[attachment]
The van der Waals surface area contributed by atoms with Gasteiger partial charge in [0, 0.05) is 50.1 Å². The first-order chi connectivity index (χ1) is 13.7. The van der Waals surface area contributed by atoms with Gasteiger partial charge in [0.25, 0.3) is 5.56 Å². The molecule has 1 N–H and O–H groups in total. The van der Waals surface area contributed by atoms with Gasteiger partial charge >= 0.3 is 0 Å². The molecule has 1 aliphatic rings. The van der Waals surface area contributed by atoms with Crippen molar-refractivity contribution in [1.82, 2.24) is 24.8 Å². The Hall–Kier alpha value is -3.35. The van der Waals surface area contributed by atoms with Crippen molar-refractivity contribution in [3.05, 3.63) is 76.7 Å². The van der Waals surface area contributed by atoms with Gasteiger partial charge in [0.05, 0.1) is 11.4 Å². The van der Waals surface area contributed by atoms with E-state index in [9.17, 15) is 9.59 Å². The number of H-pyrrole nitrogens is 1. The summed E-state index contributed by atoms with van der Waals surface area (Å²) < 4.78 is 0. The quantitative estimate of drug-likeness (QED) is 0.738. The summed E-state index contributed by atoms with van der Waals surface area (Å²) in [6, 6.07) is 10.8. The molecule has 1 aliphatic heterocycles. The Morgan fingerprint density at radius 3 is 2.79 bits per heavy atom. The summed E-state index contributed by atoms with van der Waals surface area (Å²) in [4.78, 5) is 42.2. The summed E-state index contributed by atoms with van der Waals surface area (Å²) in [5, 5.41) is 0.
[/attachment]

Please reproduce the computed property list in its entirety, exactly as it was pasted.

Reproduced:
The van der Waals surface area contributed by atoms with Gasteiger partial charge in [0, 0.05) is 50.1 Å². The first-order chi connectivity index (χ1) is 13.7. The van der Waals surface area contributed by atoms with Gasteiger partial charge in [0.25, 0.3) is 5.56 Å². The molecule has 1 N–H and O–H groups in total. The van der Waals surface area contributed by atoms with Gasteiger partial charge >= 0.3 is 0 Å². The molecule has 1 aliphatic rings. The van der Waals surface area contributed by atoms with Crippen molar-refractivity contribution in [1.82, 2.24) is 24.8 Å². The Hall–Kier alpha value is -3.35. The van der Waals surface area contributed by atoms with Crippen molar-refractivity contribution in [3.05, 3.63) is 76.7 Å². The van der Waals surface area contributed by atoms with Gasteiger partial charge in [0.05, 0.1) is 11.4 Å². The van der Waals surface area contributed by atoms with E-state index in [9.17, 15) is 9.59 Å². The number of H-pyrrole nitrogens is 1. The summed E-state index contributed by atoms with van der Waals surface area (Å²) < 4.78 is 0. The quantitative estimate of drug-likeness (QED) is 0.738. The summed E-state index contributed by atoms with van der Waals surface area (Å²) in [6, 6.07) is 10.8. The molecule has 1 aliphatic heterocycles. The Morgan fingerprint density at radius 3 is 2.79 bits per heavy atom. The summed E-state index contributed by atoms with van der Waals surface area (Å²) in [4.78, 5) is 42.2. The summed E-state index contributed by atoms with van der Waals surface area (Å²) in [5, 5.41) is 0.